Monthly Archives: July 2004

Read for fun

People who see FictionFinder occasionally say that it is a public library application. In this context I was interested to come across the Read for fun site at University of Notre Dame Libraries. Students often ask those of us who work in the library at Notre Dame for books they can read just for fun. … Continue reading Read for fun

SRU again

Another mention of SRU: the discovery+ project at Edinburgh has brought up an SRU demonstrator. SRU is a web services protocol for federated and parallel (e.g. via merged/union catalogues) searching of multiple bibliographic repositories. The protocol is a REST type protocol in which search queries can be requested via HTTP calls with results returnable in … Continue reading SRU again


Eric Lease Morgan has an article on SRU in the current issue. Ralph Levan gets a namecheck (Ralph’s SRU code here). This article is an introduction to the “brother and sister” Web Service protocols named Search/Retrieve Web Service (SRW) and Search/Retrieve URL Service (SRU) with an emphasis on the later. More specifically, the article outlines … Continue reading SRU

Sun on eBay

Jonathan Schwartz notes that Sun has been experimenting with eBay as a sales channel. We’ve been running an experiment recently – putting computers up for sale on eBay. [Jonathan Schwartz’s Weblog]

Value and interoperability

A second discontinuity for vendors is the double-edged sword of creating true interoperability while selling unique value. Customers want open systems using open standards, but the very act of truly achieving this commoditizes the proprietary value of a system’s uniqueness. Community source projects also create viable reference implementations of open standards that favor no particular … Continue reading Value and interoperability

Open Source

Spotted on a company T-shirt recently: “we make open source affordable”.


For an overview of current state-of-the-art and issues in the learning technology domain see the presentations and program from the recent alt-i-lab meeting. Alt-i-lab 2004 is the 2nd annual meeting of creators, vendors, users, and buyers of learning technology. The purpose of the meeting was advancing learning technology interoperability. The participants are informed business and … Continue reading Alt-i-lab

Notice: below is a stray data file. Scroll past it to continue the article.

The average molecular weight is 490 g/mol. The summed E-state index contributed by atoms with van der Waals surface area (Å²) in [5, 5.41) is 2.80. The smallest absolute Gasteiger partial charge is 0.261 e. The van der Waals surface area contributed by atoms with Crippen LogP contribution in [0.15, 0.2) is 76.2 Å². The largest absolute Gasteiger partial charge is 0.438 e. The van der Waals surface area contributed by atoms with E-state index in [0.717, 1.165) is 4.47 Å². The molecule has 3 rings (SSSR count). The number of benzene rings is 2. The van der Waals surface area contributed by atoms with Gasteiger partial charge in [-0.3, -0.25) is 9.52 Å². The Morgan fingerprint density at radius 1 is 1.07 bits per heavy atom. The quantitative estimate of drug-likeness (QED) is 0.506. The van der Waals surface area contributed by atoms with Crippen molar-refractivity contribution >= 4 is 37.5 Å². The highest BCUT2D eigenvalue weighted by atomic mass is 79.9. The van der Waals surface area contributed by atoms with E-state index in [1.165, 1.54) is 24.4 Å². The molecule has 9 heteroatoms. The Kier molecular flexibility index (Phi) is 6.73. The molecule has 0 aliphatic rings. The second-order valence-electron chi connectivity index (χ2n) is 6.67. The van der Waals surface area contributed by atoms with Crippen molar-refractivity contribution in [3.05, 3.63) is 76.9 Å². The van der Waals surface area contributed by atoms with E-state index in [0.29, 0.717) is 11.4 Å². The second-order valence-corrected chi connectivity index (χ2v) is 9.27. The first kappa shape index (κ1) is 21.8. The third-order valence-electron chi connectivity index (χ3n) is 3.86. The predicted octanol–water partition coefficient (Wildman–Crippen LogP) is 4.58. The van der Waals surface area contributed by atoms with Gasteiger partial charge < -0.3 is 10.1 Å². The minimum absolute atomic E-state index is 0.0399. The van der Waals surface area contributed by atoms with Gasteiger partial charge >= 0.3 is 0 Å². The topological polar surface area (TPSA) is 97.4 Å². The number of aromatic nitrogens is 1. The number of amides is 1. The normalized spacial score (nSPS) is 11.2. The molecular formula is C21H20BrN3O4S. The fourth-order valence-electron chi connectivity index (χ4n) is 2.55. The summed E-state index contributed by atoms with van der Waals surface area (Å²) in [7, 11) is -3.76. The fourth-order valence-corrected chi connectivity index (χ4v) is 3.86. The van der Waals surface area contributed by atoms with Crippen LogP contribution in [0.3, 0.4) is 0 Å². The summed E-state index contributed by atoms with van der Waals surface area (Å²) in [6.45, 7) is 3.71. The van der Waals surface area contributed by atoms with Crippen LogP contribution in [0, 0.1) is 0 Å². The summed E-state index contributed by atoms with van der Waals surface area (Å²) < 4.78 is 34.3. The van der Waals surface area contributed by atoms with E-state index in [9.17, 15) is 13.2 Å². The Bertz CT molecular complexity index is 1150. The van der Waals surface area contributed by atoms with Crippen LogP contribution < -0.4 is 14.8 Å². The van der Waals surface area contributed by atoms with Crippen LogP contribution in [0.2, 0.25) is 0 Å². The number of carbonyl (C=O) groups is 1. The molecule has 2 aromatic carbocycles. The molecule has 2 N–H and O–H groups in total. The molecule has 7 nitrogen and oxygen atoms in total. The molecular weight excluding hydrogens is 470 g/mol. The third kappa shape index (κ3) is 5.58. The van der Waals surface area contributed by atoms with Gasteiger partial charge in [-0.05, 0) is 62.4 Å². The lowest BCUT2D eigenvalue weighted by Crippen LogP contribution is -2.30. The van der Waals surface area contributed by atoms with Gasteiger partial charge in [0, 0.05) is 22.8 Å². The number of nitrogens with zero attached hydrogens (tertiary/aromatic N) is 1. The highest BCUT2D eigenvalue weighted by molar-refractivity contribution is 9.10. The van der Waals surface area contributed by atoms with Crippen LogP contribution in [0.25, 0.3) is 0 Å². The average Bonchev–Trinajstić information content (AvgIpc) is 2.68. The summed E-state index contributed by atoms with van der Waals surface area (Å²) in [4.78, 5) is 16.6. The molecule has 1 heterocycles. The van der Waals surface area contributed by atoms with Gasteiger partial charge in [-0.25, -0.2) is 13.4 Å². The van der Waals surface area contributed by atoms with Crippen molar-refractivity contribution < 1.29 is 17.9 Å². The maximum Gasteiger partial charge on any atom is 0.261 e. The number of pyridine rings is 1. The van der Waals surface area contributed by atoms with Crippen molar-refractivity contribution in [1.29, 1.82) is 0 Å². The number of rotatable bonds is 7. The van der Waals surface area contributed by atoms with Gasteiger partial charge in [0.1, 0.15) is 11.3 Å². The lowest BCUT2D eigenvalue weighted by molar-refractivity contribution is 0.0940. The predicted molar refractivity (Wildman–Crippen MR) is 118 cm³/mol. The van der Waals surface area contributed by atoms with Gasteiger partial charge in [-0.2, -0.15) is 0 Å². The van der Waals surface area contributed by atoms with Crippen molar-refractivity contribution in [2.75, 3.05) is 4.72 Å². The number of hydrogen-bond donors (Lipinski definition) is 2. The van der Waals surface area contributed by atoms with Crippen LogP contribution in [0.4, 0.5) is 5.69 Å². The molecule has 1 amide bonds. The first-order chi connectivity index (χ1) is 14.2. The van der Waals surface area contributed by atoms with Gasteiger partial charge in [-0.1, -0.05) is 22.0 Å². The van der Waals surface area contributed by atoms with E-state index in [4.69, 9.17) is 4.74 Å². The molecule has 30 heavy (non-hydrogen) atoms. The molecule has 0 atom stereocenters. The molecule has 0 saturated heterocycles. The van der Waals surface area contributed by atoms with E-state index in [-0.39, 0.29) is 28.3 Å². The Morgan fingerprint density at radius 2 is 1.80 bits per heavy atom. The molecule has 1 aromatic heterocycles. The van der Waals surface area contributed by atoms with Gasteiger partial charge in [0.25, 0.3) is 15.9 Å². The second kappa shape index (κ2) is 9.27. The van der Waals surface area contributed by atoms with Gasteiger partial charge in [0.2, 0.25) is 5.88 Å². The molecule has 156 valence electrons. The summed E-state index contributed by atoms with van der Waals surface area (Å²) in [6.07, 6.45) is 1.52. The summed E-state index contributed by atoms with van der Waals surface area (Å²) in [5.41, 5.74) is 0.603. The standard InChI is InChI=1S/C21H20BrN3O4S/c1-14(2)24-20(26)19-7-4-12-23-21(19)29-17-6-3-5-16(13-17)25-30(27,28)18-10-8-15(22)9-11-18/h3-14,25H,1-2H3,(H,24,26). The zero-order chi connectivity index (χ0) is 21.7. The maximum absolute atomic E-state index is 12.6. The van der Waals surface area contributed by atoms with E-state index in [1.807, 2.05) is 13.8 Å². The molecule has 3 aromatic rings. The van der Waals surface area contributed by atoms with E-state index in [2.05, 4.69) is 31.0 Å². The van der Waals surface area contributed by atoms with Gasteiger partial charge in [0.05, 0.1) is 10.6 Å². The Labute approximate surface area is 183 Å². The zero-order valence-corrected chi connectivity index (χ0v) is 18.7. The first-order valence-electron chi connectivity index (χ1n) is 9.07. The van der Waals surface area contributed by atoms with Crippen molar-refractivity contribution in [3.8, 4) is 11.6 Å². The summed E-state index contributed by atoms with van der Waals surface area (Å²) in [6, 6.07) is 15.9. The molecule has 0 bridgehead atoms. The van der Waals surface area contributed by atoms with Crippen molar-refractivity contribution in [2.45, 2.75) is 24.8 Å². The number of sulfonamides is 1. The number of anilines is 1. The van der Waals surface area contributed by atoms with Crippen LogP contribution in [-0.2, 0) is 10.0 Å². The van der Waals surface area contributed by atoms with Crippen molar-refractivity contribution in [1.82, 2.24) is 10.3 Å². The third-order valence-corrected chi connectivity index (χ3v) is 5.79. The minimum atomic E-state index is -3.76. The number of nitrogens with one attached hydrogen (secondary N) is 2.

Library consortia

I have just come across Consortia in the next 25 years, a conference organized by Caval in Australia last year to celebrate its twenty fifth anniversary. The site has powerpoints looking at consortia from various perspectives going forward.

Audit office report on remote services of the British Library

The British Library: providing services beyond the reading rooms [pdf] is a report from the UK National Audit Office on the networked services of the British Library. It makes interesting reading and is generally positive. Among the points it makes is that the Library needs to consider the management costs of digital information beyond the … Continue reading Audit office report on remote services of the British Library

Middleware dark matter

Steve Vinoski of Iona says … As I noted nearly two years ago in this column, many distributed integration applications, including much of the software running the Web, are based on “middleware dark matter,”[2] which consists of dynamic languages like Python, Perl, and PHP. Not only is this phenomenon still true today but, based on … Continue reading Middleware dark matter